If you do a lot of online shopping at one retailer, you may have stored your credit card information on the site to make the checkout process easier. But that also makes it easier to charge items you don't need. So clear that information. "If you’re paying for a recurring service, use a debit card issued from a major credit card service linked to your checking account," Hamm writes.
Reward yourself when you reach debt payoff goals. "The only way to completely pay off your credit card debt is to keep at it, and to do that, you must keep yourself motivated," Bakke writes. Just make sure to reward yourself within reason. For example, instead of a weeklong vacation, plan a weekend camping trip. "If you aim to reduce your credit card debt from $10,000 to $5,000 in two months," Bakke writes, "give yourself more than a pat on the back."
“Establish a budget,” writes Money Crashers contributor David Bakke. “If you don't scale back your spending, you'll dig yourself into a deeper hole." You can use personal finance tools like Mint.com, or make your own Excel spreadsheet that includes your monthly income and expenses. Then scrutinize those budget categories to see where you can cut costs.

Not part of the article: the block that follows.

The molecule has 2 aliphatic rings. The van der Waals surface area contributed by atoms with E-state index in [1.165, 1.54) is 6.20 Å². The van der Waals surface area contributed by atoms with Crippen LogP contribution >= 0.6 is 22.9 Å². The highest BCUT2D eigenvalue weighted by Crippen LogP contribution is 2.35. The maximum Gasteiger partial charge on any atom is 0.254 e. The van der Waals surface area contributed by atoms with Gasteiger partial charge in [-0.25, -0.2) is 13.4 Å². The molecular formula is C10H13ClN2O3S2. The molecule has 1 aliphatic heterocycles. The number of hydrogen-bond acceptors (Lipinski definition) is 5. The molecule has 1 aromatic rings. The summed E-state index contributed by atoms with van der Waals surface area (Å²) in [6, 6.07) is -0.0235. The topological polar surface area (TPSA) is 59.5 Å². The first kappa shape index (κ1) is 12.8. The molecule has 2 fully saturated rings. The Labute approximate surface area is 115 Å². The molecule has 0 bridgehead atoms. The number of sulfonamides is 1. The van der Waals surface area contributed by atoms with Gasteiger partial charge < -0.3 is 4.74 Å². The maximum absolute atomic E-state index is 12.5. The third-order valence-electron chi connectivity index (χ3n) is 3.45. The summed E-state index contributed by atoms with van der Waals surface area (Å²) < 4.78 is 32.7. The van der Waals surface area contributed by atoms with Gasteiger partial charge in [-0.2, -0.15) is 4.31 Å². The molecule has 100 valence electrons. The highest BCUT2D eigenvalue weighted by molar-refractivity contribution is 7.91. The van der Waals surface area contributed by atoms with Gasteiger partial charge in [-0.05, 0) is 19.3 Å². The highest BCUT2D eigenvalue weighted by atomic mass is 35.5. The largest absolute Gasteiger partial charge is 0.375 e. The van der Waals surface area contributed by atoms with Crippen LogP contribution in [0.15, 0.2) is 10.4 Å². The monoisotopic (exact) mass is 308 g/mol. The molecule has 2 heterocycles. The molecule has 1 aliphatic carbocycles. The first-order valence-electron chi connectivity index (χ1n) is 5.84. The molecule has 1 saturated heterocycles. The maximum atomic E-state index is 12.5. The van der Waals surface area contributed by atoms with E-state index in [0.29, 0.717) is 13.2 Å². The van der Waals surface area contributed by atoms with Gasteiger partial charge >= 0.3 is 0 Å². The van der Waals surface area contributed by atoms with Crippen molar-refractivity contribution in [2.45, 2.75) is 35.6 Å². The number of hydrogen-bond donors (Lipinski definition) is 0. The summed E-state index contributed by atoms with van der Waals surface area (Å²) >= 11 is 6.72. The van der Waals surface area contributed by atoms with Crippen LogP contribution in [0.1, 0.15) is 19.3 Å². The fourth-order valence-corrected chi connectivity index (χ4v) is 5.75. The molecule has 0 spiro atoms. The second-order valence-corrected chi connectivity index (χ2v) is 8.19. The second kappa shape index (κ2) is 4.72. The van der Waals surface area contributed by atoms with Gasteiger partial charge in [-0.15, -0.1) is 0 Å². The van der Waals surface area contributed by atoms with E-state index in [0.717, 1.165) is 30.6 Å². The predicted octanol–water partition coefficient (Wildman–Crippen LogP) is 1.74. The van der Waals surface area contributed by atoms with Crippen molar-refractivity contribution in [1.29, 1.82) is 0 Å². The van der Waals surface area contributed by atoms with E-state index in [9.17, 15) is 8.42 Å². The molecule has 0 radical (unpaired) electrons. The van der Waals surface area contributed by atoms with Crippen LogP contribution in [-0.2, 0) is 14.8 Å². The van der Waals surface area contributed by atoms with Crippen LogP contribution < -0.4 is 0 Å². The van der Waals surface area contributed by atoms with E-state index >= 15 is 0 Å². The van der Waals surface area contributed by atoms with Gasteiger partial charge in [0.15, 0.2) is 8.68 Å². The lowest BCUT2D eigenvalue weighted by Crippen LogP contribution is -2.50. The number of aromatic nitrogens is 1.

Sort your credit card interest rates from highest to lowest, then tackle the card with the highest rate first. "By paying off the balance with the highest interest first, you increase your payment on the credit card with the highest annual percentage rate while continuing to make the minimum payment on the rest of your credit cards," writes Mint.com spokeswoman Hitha Prabhakar.